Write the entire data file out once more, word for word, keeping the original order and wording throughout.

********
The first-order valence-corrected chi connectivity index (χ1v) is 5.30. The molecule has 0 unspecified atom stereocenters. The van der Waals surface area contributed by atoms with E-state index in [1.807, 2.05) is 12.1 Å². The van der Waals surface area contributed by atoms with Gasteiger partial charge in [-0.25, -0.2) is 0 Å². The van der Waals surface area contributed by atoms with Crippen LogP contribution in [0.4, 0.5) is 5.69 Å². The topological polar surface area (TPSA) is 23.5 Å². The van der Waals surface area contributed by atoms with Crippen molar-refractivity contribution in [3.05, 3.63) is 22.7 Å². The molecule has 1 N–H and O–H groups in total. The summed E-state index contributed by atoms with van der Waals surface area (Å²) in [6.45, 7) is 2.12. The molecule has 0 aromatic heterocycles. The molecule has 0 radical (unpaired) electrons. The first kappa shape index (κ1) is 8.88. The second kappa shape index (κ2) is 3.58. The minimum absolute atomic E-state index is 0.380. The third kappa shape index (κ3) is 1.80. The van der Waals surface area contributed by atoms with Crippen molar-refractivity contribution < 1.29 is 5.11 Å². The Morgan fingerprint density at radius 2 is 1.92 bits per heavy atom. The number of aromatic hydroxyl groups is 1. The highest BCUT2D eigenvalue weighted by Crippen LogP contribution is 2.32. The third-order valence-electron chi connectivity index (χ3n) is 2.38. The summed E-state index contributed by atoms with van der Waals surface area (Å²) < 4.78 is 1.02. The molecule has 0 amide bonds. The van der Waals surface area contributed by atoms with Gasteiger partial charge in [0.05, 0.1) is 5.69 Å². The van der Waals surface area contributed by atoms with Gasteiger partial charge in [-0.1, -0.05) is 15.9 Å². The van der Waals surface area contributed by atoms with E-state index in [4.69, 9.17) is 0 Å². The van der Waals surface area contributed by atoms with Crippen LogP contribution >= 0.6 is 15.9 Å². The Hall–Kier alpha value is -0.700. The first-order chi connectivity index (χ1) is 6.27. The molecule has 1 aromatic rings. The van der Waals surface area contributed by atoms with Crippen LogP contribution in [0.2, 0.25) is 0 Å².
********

The first-order valence-corrected chi connectivity index (χ1v) is 5.30. The molecule has 0 unspecified atom stereocenters. The van der Waals surface area contributed by atoms with E-state index in [1.807, 2.05) is 12.1 Å². The van der Waals surface area contributed by atoms with Gasteiger partial charge in [-0.25, -0.2) is 0 Å². The van der Waals surface area contributed by atoms with Crippen LogP contribution in [0.4, 0.5) is 5.69 Å². The topological polar surface area (TPSA) is 23.5 Å². The van der Waals surface area contributed by atoms with Crippen molar-refractivity contribution in [3.05, 3.63) is 22.7 Å². The molecule has 1 N–H and O–H groups in total. The summed E-state index contributed by atoms with van der Waals surface area (Å²) in [6.45, 7) is 2.12. The molecule has 0 aromatic heterocycles. The molecule has 0 radical (unpaired) electrons. The first kappa shape index (κ1) is 8.88. The second kappa shape index (κ2) is 3.58. The minimum absolute atomic E-state index is 0.380. The third kappa shape index (κ3) is 1.80. The van der Waals surface area contributed by atoms with Crippen molar-refractivity contribution < 1.29 is 5.11 Å². The Morgan fingerprint density at radius 2 is 1.92 bits per heavy atom. The number of aromatic hydroxyl groups is 1. The highest BCUT2D eigenvalue weighted by Crippen LogP contribution is 2.32. The third-order valence-electron chi connectivity index (χ3n) is 2.38. The summed E-state index contributed by atoms with van der Waals surface area (Å²) < 4.78 is 1.02. The molecule has 0 amide bonds. The van der Waals surface area contributed by atoms with Gasteiger partial charge in [0.05, 0.1) is 5.69 Å². The van der Waals surface area contributed by atoms with Gasteiger partial charge in [-0.1, -0.05) is 15.9 Å². The van der Waals surface area contributed by atoms with E-state index in [4.69, 9.17) is 0 Å². The van der Waals surface area contributed by atoms with Crippen LogP contribution >= 0.6 is 15.9 Å². The Hall–Kier alpha value is -0.700. The first-order chi connectivity index (χ1) is 6.27. The molecule has 1 aromatic rings. The van der Waals surface area contributed by atoms with Crippen LogP contribution in [0.2, 0.25) is 0 Å².